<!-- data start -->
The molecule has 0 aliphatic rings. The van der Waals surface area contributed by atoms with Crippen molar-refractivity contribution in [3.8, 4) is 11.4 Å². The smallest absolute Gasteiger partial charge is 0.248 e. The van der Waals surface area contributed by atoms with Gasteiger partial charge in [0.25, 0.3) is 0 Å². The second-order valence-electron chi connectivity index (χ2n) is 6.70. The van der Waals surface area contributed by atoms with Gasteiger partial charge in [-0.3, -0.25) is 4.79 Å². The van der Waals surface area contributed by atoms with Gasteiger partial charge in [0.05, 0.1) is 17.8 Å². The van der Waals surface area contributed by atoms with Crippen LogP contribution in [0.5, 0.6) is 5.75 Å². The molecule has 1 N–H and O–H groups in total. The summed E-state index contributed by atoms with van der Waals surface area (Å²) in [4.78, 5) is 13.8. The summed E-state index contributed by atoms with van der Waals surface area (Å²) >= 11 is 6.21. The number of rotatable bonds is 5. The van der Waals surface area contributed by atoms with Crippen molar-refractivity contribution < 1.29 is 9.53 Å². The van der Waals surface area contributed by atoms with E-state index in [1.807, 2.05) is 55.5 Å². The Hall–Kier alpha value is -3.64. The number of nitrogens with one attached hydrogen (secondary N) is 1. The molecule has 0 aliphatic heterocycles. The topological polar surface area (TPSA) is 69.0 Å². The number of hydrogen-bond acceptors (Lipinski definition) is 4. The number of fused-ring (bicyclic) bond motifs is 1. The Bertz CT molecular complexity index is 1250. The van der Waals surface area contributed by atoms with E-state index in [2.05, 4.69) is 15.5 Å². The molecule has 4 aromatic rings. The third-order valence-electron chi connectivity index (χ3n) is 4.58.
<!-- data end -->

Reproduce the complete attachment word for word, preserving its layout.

The molecule has 0 aliphatic rings. The van der Waals surface area contributed by atoms with Crippen molar-refractivity contribution in [3.8, 4) is 11.4 Å². The smallest absolute Gasteiger partial charge is 0.248 e. The van der Waals surface area contributed by atoms with Gasteiger partial charge in [0.25, 0.3) is 0 Å². The second-order valence-electron chi connectivity index (χ2n) is 6.70. The van der Waals surface area contributed by atoms with Gasteiger partial charge in [-0.3, -0.25) is 4.79 Å². The van der Waals surface area contributed by atoms with Gasteiger partial charge in [0.05, 0.1) is 17.8 Å². The van der Waals surface area contributed by atoms with Crippen LogP contribution in [0.5, 0.6) is 5.75 Å². The molecule has 1 N–H and O–H groups in total. The summed E-state index contributed by atoms with van der Waals surface area (Å²) in [4.78, 5) is 13.8. The summed E-state index contributed by atoms with van der Waals surface area (Å²) >= 11 is 6.21. The number of rotatable bonds is 5. The van der Waals surface area contributed by atoms with Crippen molar-refractivity contribution < 1.29 is 9.53 Å². The van der Waals surface area contributed by atoms with E-state index in [1.807, 2.05) is 55.5 Å². The Hall–Kier alpha value is -3.64. The number of nitrogens with one attached hydrogen (secondary N) is 1. The molecule has 0 aliphatic heterocycles. The topological polar surface area (TPSA) is 69.0 Å². The number of hydrogen-bond acceptors (Lipinski definition) is 4. The number of fused-ring (bicyclic) bond motifs is 1. The Bertz CT molecular complexity index is 1250. The van der Waals surface area contributed by atoms with E-state index in [2.05, 4.69) is 15.5 Å². The molecule has 4 aromatic rings. The third-order valence-electron chi connectivity index (χ3n) is 4.58.